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Geoscience Majors’ Career Options from the Mountains to the Seas


Geoscience Majors’ Career Options from the Mountains to the Seas

Those heading into geoscience majors are likely headed for a highly valuable career! As future geoscientists, you can look forward to work outdoors, travel, research, and a high salary as well. If that all sounds good to you, do some further research and make sure the courses are interesting to you, and that you develop the necessary skills through school and work experience.

What you’ll study

When you enter a geoscience major, expect to take many courses in geology, chemistry, math, physics, and geography. The geography courses within your major will vary and may include courses in physical geography, as well as human geography and mapping/modeling. For example, in physical geography, you’ll likely cover many courses in hydrology, natural hazards, and geomorphology. Whereas in your mapping and modeling courses, you may learn a programming language or ArcMap. Finally, you’ll likely touch on a bit of human geography in order to understand the human consequences of extractive industries.

Skills you’ll develop

As a geoscientist, there are certain skills that are essential to your profession. Here, you will aim to develop these during your undergraduate degree. After a few years, you’ll then take a step further in your co-op work placements or junior work post-graduation.

  • Cartography – map and chart making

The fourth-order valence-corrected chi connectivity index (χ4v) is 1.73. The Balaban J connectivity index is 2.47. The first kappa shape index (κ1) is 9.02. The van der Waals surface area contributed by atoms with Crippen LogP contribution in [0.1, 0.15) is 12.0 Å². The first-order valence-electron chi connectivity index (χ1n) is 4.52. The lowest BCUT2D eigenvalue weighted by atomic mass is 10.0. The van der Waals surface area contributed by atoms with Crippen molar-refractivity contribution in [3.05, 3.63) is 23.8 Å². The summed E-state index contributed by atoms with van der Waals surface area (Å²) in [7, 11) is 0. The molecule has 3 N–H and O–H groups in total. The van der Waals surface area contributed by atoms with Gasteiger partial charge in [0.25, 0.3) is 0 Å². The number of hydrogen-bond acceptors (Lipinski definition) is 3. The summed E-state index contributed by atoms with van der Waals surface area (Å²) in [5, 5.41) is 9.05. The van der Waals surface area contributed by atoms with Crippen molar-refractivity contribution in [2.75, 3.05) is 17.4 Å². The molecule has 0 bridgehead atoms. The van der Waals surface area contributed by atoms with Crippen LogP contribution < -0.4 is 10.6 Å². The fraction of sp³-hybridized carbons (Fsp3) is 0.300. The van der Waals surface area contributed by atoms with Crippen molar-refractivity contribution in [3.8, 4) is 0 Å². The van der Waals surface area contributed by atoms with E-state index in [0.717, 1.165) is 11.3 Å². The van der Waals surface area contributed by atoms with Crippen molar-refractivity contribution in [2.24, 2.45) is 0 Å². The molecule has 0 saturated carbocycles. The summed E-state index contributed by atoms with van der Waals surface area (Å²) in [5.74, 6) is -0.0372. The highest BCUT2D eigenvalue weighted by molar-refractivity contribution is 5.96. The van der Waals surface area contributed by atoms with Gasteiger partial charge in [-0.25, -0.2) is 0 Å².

• Laboratory skills – conducted in the field
  • Mathematical and statistical analysis
  • Programming – in several languages
  • Remote sensing and GIS skills
  • Technical writing skills

Career options

Geoscience majors generally end up in positions as geoscientists within the public or private sector. But there is also the opportunity to be self-employed. In terms of their career descriptions, geoscientists spend their days researching and exploring Earth’s interior in order to minimize the harmful effects of large projects such as mining or petroleum operations. Therefore, this means they will often work out in the field, at the site of the project.

However, with a geoscience major, you have some flexibility in terms of career positions. In other words, you have a good head start on the careers below:

  • Atmospheric scientists (including meteorologists)
  • Civil engineers
  • Survey Tech
  • Environmental engineers
  • Geochemist
  • Environmental scientists and specialists
  • Geological and petroleum technicians
  • Hydrologists
  • Mining and geological engineers
  • Environmental Geoscientist
  • Site Cost Controller
  • Oceanographer
  • Water Management and Consulting
  • Explosives Specialist
  • Geoscience Support in IT and Consulting Services
  • Environmental Compliance and Performance
  • Sampler Analyst
  • Environmental Protection

If you love the environment, science, and technology, the geoscience major could be your calling. Careers in this field take you into the wilderness. There, you examine the Earth in order to minimize the costs of industries operating there. Also, it means it comes with a high salary, around $79 000 a year, with many geoscientists making over $100 000 according to Payscale.
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